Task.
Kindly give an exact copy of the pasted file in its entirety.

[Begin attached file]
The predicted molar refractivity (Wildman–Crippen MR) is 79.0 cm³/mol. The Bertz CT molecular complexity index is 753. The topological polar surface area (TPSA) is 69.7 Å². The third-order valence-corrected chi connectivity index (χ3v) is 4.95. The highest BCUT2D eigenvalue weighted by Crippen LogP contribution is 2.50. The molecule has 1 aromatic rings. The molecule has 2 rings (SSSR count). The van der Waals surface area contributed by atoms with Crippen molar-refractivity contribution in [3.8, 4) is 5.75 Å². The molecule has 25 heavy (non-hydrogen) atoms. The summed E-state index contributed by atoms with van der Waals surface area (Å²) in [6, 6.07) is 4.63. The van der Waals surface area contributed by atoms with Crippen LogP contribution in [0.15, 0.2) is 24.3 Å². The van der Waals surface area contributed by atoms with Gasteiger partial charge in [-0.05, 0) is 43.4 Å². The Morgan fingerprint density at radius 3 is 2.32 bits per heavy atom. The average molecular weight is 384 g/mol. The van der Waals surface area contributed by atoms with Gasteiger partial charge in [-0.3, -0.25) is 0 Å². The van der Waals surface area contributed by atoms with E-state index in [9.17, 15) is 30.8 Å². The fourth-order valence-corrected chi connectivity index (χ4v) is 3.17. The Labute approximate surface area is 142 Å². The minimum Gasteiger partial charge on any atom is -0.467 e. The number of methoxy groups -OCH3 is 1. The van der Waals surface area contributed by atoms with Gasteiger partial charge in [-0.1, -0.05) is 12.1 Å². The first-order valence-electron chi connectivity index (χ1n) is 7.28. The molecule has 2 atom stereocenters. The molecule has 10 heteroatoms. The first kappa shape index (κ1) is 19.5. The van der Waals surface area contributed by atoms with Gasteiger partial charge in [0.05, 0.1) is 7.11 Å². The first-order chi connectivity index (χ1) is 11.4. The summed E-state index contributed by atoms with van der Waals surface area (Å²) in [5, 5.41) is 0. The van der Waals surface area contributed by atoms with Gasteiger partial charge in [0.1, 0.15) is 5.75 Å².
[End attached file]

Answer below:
The predicted molar refractivity (Wildman–Crippen MR) is 79.0 cm³/mol. The Bertz CT molecular complexity index is 753. The topological polar surface area (TPSA) is 69.7 Å². The third-order valence-corrected chi connectivity index (χ3v) is 4.95. The highest BCUT2D eigenvalue weighted by Crippen LogP contribution is 2.50. The molecule has 1 aromatic rings. The molecule has 2 rings (SSSR count). The van der Waals surface area contributed by atoms with Crippen molar-refractivity contribution in [3.8, 4) is 5.75 Å². The molecule has 25 heavy (non-hydrogen) atoms. The summed E-state index contributed by atoms with van der Waals surface area (Å²) in [6, 6.07) is 4.63. The van der Waals surface area contributed by atoms with Crippen LogP contribution in [0.15, 0.2) is 24.3 Å². The van der Waals surface area contributed by atoms with Gasteiger partial charge in [-0.05, 0) is 43.4 Å². The Morgan fingerprint density at radius 3 is 2.32 bits per heavy atom. The average molecular weight is 384 g/mol. The van der Waals surface area contributed by atoms with Gasteiger partial charge in [-0.3, -0.25) is 0 Å². The van der Waals surface area contributed by atoms with E-state index in [9.17, 15) is 30.8 Å². The fourth-order valence-corrected chi connectivity index (χ4v) is 3.17. The Labute approximate surface area is 142 Å². The minimum Gasteiger partial charge on any atom is -0.467 e. The number of methoxy groups -OCH3 is 1. The van der Waals surface area contributed by atoms with Gasteiger partial charge in [-0.1, -0.05) is 12.1 Å². The first-order valence-electron chi connectivity index (χ1n) is 7.28. The molecule has 2 atom stereocenters. The molecule has 10 heteroatoms. The first kappa shape index (κ1) is 19.5. The van der Waals surface area contributed by atoms with Gasteiger partial charge in [0.05, 0.1) is 7.11 Å². The first-order chi connectivity index (χ1) is 11.4. The summed E-state index contributed by atoms with van der Waals surface area (Å²) in [5, 5.41) is 0. The van der Waals surface area contributed by atoms with Gasteiger partial charge in [0.1, 0.15) is 5.75 Å².